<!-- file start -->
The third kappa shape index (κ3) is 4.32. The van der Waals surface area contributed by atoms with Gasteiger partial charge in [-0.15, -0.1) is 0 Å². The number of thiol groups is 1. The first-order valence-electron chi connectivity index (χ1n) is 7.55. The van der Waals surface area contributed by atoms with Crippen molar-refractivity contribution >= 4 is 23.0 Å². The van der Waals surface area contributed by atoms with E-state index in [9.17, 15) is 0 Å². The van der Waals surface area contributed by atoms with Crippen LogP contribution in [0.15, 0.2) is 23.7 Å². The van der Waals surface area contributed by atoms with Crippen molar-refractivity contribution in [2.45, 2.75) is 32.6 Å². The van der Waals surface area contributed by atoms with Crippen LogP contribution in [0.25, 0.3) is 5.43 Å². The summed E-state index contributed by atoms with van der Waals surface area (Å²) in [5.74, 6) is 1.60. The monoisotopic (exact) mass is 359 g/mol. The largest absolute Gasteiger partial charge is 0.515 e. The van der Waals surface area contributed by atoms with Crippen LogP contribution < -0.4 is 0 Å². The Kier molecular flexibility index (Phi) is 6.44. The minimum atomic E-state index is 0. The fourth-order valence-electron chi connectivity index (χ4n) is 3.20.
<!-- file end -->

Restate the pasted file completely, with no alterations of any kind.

The third kappa shape index (κ3) is 4.32. The van der Waals surface area contributed by atoms with Gasteiger partial charge in [-0.15, -0.1) is 0 Å². The number of thiol groups is 1. The first-order valence-electron chi connectivity index (χ1n) is 7.55. The van der Waals surface area contributed by atoms with Crippen molar-refractivity contribution >= 4 is 23.0 Å². The van der Waals surface area contributed by atoms with E-state index in [9.17, 15) is 0 Å². The van der Waals surface area contributed by atoms with Crippen LogP contribution in [0.15, 0.2) is 23.7 Å². The van der Waals surface area contributed by atoms with Crippen molar-refractivity contribution in [2.45, 2.75) is 32.6 Å². The van der Waals surface area contributed by atoms with Crippen LogP contribution in [0.25, 0.3) is 5.43 Å². The summed E-state index contributed by atoms with van der Waals surface area (Å²) in [5.74, 6) is 1.60. The monoisotopic (exact) mass is 359 g/mol. The largest absolute Gasteiger partial charge is 0.515 e. The van der Waals surface area contributed by atoms with Crippen LogP contribution < -0.4 is 0 Å². The Kier molecular flexibility index (Phi) is 6.44. The minimum atomic E-state index is 0. The fourth-order valence-electron chi connectivity index (χ4n) is 3.20.